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This is the final part of the blog series that shows how to use RadSpreadProcessing in a complete Spreadsheet scenario. In parts 1 and 2 we created an Expense report from scratch, entered a document’s data and beautified the content using workbook themes, styles and images. In case you missed the previous posts, make sure to catch up and read Part 1 and Part 2, or download the source code from the SDK example.

In this post, our aim is to generate PDF reports that contain the expenses of each department individually. So, we will produce three documents: Sales, Marketing and Engineering reports. To achieve this, we can filter the worksheet by different criteria and export it to PDF files.

Different worksheet filters applied

Let’s get started!

Before we apply any filters, we need to specify the range of cells to be filtered. In our case, this is the range between the column headers row and the total expenses row. After setting this range to the worksheet FilterRange property, we should apply a ValuesCollectionFilter to the first column of our range. This type of filter is used  to specify the values you want visible. For example, to show only the expenses of the Sales department and the total rows, you need to add the values “Sales,” “Sales Expenses” and “Total Expenses” to the ValuesCollectionFilter instance. As a result, all rows that contain different values in the department column will be hidden. Here is how our document looks with the filter applied:

Sales department filter applied.

To filter easily by any department name, we can create a FilterByDepartment() method. The following code shows a sample implementation:

public void FilterByDepartment(string departmentName)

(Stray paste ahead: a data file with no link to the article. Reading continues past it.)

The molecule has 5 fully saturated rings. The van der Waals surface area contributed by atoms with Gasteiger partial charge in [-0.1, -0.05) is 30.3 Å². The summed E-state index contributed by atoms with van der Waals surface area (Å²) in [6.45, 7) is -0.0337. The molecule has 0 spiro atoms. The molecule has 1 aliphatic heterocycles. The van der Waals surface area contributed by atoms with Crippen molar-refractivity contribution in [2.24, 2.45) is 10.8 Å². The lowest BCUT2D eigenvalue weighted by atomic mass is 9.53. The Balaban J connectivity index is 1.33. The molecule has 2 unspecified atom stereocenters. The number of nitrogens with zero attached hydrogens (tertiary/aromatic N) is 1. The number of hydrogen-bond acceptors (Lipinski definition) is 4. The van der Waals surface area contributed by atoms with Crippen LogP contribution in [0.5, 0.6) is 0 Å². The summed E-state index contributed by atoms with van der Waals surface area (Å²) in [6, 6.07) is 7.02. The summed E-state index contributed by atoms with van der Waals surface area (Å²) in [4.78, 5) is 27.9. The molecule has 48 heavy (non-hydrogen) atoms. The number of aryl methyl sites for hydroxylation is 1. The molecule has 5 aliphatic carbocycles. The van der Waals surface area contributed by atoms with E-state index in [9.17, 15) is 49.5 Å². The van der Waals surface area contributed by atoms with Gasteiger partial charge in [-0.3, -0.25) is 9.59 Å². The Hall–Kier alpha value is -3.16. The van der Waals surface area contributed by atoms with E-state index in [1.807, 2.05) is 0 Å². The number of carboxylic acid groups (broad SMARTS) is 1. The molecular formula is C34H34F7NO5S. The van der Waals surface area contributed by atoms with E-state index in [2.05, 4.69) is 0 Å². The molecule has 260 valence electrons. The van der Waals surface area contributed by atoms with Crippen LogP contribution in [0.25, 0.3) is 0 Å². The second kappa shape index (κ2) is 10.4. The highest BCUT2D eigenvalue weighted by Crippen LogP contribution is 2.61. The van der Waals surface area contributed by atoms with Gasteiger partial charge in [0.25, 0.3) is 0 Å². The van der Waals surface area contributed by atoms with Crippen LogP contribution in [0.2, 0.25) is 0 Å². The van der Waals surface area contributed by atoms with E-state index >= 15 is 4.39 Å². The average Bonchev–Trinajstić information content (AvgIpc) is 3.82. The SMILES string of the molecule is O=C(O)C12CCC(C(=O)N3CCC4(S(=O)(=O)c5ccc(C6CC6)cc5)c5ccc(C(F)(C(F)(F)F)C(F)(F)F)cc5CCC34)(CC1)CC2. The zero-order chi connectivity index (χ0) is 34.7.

worksheet.Filter.FilterRange = new CellRange(5, 1, 31, 4);
    string[] valuesToShow = new string[]
        String.Format("{0} Expenses", departmentName),
        "Total Expenses"
    IFilter departmentFilter = new ValuesCollectionFilter(0, valuesToShow, true);

If later we want to clear the filter and see all document rows, we can set the filter range to null. Resetting the range will remove all applied filters and display previously hidden rows.

worksheet.Filter.FilterRange = null;

We already know how to display only the expenses of a single department. Now, how can we export this data to PDF documents? Well, with RadSpreadProcessing this really is a piece of cake.

First, set the page size and the centering option of the worksheet using the WorksheetPageSetup property. The next snippet sets the size of the pages to A4 and makes the page content centered horizontally.

worksheet.WorksheetPageSetup.PaperType = PaperTypes.A4;
worksheet.WorksheetPageSetup.CenterHorizontally = true;

Using the PdfFormatProvider, we can pass a file stream and export the report to a PDF file. The following method can be used to save a file with a specific name:

public void ExportToPdf(string fileName)
    using (Stream fileStream = new FileStream(fileName, FileMode.OpenOrCreate))
        PdfFormatProvider provider = new PdfFormatProvider();
        provider.Export(workbook, fileStream);

That's it!  We have all we need to create expense reports for each department. Now, we can apply filters and export the workbook:

this.worksheet.Filter.FilterRange = null;

The result from the code above is three separate PDF files with the file names: “SalesExpenses.pdf,” “MarketingExpenses.pdf” and “EngineeringExpenses.pdf.” Each of the files contains the expense data for the corresponding department. The result PDF reports may be seen in the image below:

Exported PDF reports with RadSpreadProcessing

In this blog post we learned how to filter and export the contents of the worksheet to PDF. The combination of powerful spreadsheet features with the UI-independent PDF export makes RadSpreadProcessing a perfect solution for both client- and server-side scenarios.

If you need a more detailed view on the source code of this blog post series, please download it from our SDK repository here.

Stay tuned for more RadSpreadProcessing tips and tricks!

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Deyan Yosifov 164x164
About the Author

Deyan Yosifov

Deyan is an architect, principal software developer and mathematics enthusiast. He joined the Telerik team in 2013 and has since participated in the development of several different projects—Document Processing Libraries, RadPdfViewer and RadSpreadProcessing WPF controls, and most recently in Telerik AR/VR. He is passionate about 3D technologies and loves solving challenging problems.

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